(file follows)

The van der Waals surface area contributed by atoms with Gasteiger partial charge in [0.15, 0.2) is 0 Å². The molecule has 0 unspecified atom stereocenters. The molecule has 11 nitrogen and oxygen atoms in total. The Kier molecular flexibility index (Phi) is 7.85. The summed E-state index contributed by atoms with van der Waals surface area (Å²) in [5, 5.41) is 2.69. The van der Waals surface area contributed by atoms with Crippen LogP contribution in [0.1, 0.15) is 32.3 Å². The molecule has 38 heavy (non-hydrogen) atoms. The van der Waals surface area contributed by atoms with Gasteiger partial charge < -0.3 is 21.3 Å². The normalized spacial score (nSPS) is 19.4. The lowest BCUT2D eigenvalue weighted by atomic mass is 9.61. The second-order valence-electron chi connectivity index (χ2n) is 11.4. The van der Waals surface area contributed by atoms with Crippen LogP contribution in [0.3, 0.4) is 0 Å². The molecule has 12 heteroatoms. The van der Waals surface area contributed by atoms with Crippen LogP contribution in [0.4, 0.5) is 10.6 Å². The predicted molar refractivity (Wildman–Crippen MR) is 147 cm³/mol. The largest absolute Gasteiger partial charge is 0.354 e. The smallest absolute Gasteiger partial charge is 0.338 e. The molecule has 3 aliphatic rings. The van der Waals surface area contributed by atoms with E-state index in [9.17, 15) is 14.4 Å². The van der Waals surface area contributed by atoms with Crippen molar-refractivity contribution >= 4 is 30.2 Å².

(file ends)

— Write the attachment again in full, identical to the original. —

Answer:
The van der Waals surface area contributed by atoms with Gasteiger partial charge in [0.15, 0.2) is 0 Å². The molecule has 0 unspecified atom stereocenters. The molecule has 11 nitrogen and oxygen atoms in total. The Kier molecular flexibility index (Phi) is 7.85. The summed E-state index contributed by atoms with van der Waals surface area (Å²) in [5, 5.41) is 2.69. The van der Waals surface area contributed by atoms with Crippen LogP contribution in [0.1, 0.15) is 32.3 Å². The molecule has 38 heavy (non-hydrogen) atoms. The van der Waals surface area contributed by atoms with Gasteiger partial charge < -0.3 is 21.3 Å². The normalized spacial score (nSPS) is 19.4. The lowest BCUT2D eigenvalue weighted by atomic mass is 9.61. The second-order valence-electron chi connectivity index (χ2n) is 11.4. The van der Waals surface area contributed by atoms with Crippen LogP contribution in [0.3, 0.4) is 0 Å². The molecule has 12 heteroatoms. The van der Waals surface area contributed by atoms with Crippen LogP contribution in [0.4, 0.5) is 10.6 Å². The predicted molar refractivity (Wildman–Crippen MR) is 147 cm³/mol. The largest absolute Gasteiger partial charge is 0.354 e. The smallest absolute Gasteiger partial charge is 0.338 e. The molecule has 3 aliphatic rings. The van der Waals surface area contributed by atoms with E-state index in [9.17, 15) is 14.4 Å². The van der Waals surface area contributed by atoms with Crippen molar-refractivity contribution >= 4 is 30.2 Å².